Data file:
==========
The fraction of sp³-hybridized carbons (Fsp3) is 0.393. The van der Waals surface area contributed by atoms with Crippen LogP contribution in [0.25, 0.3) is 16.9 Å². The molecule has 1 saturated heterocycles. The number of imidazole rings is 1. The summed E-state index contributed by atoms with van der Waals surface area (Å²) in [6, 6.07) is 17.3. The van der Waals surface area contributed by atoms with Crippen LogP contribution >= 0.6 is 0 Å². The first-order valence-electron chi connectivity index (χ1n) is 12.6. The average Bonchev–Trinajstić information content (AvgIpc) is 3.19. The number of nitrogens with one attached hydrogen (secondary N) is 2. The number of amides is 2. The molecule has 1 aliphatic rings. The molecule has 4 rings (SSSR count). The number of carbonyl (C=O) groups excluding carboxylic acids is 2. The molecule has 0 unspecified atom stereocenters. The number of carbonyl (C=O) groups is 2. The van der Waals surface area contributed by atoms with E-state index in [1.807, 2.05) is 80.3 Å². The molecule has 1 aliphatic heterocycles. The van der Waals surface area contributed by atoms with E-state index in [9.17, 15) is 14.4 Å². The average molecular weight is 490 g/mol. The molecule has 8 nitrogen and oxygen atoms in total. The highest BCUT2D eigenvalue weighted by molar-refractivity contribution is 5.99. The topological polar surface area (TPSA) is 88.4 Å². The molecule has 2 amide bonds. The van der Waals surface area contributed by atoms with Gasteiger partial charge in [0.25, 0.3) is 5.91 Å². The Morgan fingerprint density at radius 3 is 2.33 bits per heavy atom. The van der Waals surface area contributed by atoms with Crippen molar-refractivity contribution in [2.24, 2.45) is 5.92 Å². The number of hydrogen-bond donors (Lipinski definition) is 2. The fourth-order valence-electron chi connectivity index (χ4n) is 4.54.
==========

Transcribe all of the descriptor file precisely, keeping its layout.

The fraction of sp³-hybridized carbons (Fsp3) is 0.393. The van der Waals surface area contributed by atoms with Crippen LogP contribution in [0.25, 0.3) is 16.9 Å². The molecule has 1 saturated heterocycles. The number of imidazole rings is 1. The summed E-state index contributed by atoms with van der Waals surface area (Å²) in [6, 6.07) is 17.3. The van der Waals surface area contributed by atoms with Crippen LogP contribution >= 0.6 is 0 Å². The first-order valence-electron chi connectivity index (χ1n) is 12.6. The average Bonchev–Trinajstić information content (AvgIpc) is 3.19. The number of nitrogens with one attached hydrogen (secondary N) is 2. The number of amides is 2. The molecule has 1 aliphatic rings. The molecule has 4 rings (SSSR count). The number of carbonyl (C=O) groups excluding carboxylic acids is 2. The molecule has 0 unspecified atom stereocenters. The number of carbonyl (C=O) groups is 2. The van der Waals surface area contributed by atoms with E-state index in [1.807, 2.05) is 80.3 Å². The molecule has 1 aliphatic heterocycles. The van der Waals surface area contributed by atoms with E-state index in [9.17, 15) is 14.4 Å². The average molecular weight is 490 g/mol. The molecule has 8 nitrogen and oxygen atoms in total. The highest BCUT2D eigenvalue weighted by molar-refractivity contribution is 5.99. The topological polar surface area (TPSA) is 88.4 Å². The molecule has 2 amide bonds. The van der Waals surface area contributed by atoms with Gasteiger partial charge in [0.25, 0.3) is 5.91 Å². The Morgan fingerprint density at radius 3 is 2.33 bits per heavy atom. The van der Waals surface area contributed by atoms with Crippen molar-refractivity contribution in [2.24, 2.45) is 5.92 Å². The number of hydrogen-bond donors (Lipinski definition) is 2. The fourth-order valence-electron chi connectivity index (χ4n) is 4.54.